Sometimes I find myself saying "Did I forget to tell you about this?" And I know it's entirely possible that I might have." But I also know I have a lot of company.

Maybe you, too, sometimes forget where you put the cell phone, whom you were going to email, or what your waiter's name is. Have you experienced this kind of memory loss? I'm sure you have. Occasional forgetfulness, for most of us, is merely a reflection of an overworked or overtired brain, or just an unfortunate result of normal aging.

Although scientific research tells us that a degree of age-related memory loss is to be expected (and may be unavoidable), it's important to understand that not all memory and cognitive thinking loss is the same. There are common misconceptions when it comes to brain power. Accumulating birthdays is only one part of the picture. Injury, disease, and lifestyle can all play a part in how well our brains function, in youth as well as our golden years.

In fact, harmless mental decline, while inevitable, can appear in middle age, but so can the onset of Alzheimer's in which the nerve cells in the brain's memory center have been destroyed. But let's keep in mind that Alzheimer's and other profound brain impairments are not "normal aging."

What's the difference? Is any of it reversible or preventable? Let's gain some understanding--and reassurance--about the brain's function and the aging process. And better yet, we'll look at what we can do to stay sharp and focused.

Some facts worth remembering
Dr. Sheldon Wolf, Clinical Professor of Neurology and Director of the Memory Disorders Clinical and Research Program at UCLA, states that "Alzheimer's Disease is like an approaching Tsunami. There are currently 6 million people with this disease in the United States. The cost to this country this year is close to 200 billion dollars. In 40 years it may approach 1 trillion dollars, or a tenth of the entire US economy! The cause of these ominous figures is the huge increase in the number of elderly, as the baby boomer generation ages. The main cause is getting old."

Wow. Those are huge numbers that describe a serious problem. But what do those stats mean for us as individuals? Is Dr. Wolf implying that Alzheimer's is an unavoidable result of aging? In a word, no.

Dr. Wolf is explaining that the disease's impact on us--both as a population and in financial terms--is growing because the effects of late-stage Alzheimer's are more obvious in an aging population. In other words, we don't necessarily have more Alzheimer's cases than we used to, but we do now tend to live longer--long enough for the most severe effects to show up.

What is Alzheimer's, and how does it compare to other brain conditions?
According to the National Institutes of Health, dementia is a term that may be used to describe loss of brain function in general. It can be associated with any number of conditions, and it comes in many forms. Some types of dementia, such as those that may accompany injury or be a side effect of long-term medical treatment, are temporary. On the other hand, "Alzheimer's disease" describes one specific form of dementia. Alzheimer's--which may affect memory as well as cognition and behavior--is a far-reaching loss of function that is not reversible but in fact gradually increases over time.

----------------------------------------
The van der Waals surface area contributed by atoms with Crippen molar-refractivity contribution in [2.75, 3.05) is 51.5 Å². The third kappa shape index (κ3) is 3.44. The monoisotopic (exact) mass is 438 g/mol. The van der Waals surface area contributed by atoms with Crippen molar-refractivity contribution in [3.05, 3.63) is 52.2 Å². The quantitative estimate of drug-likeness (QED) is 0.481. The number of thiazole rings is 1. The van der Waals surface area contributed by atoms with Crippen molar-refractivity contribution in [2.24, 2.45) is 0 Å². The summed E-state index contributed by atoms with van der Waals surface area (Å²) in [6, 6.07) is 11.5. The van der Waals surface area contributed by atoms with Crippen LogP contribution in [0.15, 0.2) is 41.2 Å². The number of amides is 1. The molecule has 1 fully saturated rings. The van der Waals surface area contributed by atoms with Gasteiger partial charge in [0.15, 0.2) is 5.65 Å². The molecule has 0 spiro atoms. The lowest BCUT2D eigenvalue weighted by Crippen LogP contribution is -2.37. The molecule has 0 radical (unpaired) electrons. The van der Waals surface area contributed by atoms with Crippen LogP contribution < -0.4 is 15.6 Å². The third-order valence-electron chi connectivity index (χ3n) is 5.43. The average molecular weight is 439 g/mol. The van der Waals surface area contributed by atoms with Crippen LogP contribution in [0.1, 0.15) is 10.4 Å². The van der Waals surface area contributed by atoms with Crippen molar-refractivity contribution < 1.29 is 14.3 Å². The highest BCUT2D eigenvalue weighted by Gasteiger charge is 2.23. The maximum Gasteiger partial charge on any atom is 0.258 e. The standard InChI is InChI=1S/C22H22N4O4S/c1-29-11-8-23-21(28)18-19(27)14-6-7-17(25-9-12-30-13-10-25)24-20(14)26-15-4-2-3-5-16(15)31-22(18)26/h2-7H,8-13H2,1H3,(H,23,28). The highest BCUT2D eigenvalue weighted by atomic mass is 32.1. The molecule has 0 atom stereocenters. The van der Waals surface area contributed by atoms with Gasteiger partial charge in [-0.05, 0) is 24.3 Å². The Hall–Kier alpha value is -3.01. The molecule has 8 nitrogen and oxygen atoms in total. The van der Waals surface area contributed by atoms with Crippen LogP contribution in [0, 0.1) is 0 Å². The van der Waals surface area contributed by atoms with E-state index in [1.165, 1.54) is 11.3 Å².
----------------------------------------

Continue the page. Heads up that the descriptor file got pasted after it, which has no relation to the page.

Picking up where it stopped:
Dr. Wolf explains that "Alzheimer's is caused by malformed proteins which accumulate in the brain and destroy brain cells and synaptic connections. It is not a normal aspect of aging or the milder memory changes that often accompany getting older." He goes on to explain that Alzheimer's is characterized by a severely debilitating form of dementia that progresses until normal, independent daily life becomes impossible.

A surprising finding, Dr. Wolf states, is that "the onset of Alzheimer's is not in old age, but in middle age. The biochemical abnormalities that will result in Alzheimer's begin about 20 years before there are clinical signs of the disease. By the time memory loss is apparent, a large percentage of nerve cells in the brain's memory center have been destroyed. Alzheimer's disease begins usually in middle age; Alzheimer's dementia in older age."

What can you do today to minimize your risk?
In addition to age, family history and genetics can play a role in Alzheimer's-related dementia. But perhaps the most common causes of dementia in general are ones that are potentially controllable, those that are part of your present health snapshot today. For example, it's said that what is good for your heart benefits the brain. Therefore, keeping down blood pressure and cholesterol and preventing or effectively treating diabetes would be at the top of the heart health as well as the dementia prevention "to-do" lists. Also, high blood sugar and obesity can cause inflammation, which can have a negative impact on brain tissue.

That's just the tip of the prevention iceberg. The latest research shows that food, supplements, activities, and lifestyle changes can affect not only your overall health but also your brain power. Read up, and see what small steps you can take right now to protect your brain, your most powerful asset.

Author's Bio: 

Roberta Roberts Mittman, L.Ac., Dipl.Ac., M.S., is a nutritional and lifestyle consultant, holistic mindset mentor, and nationally board-certified acupuncturist. Using natural, drug-free techniques, Roberta opens the door to complete mind-body health. Roberta believes in empowering individuals to be their own best healers. Ready to take that step? Call 212-686-0939, or visit online at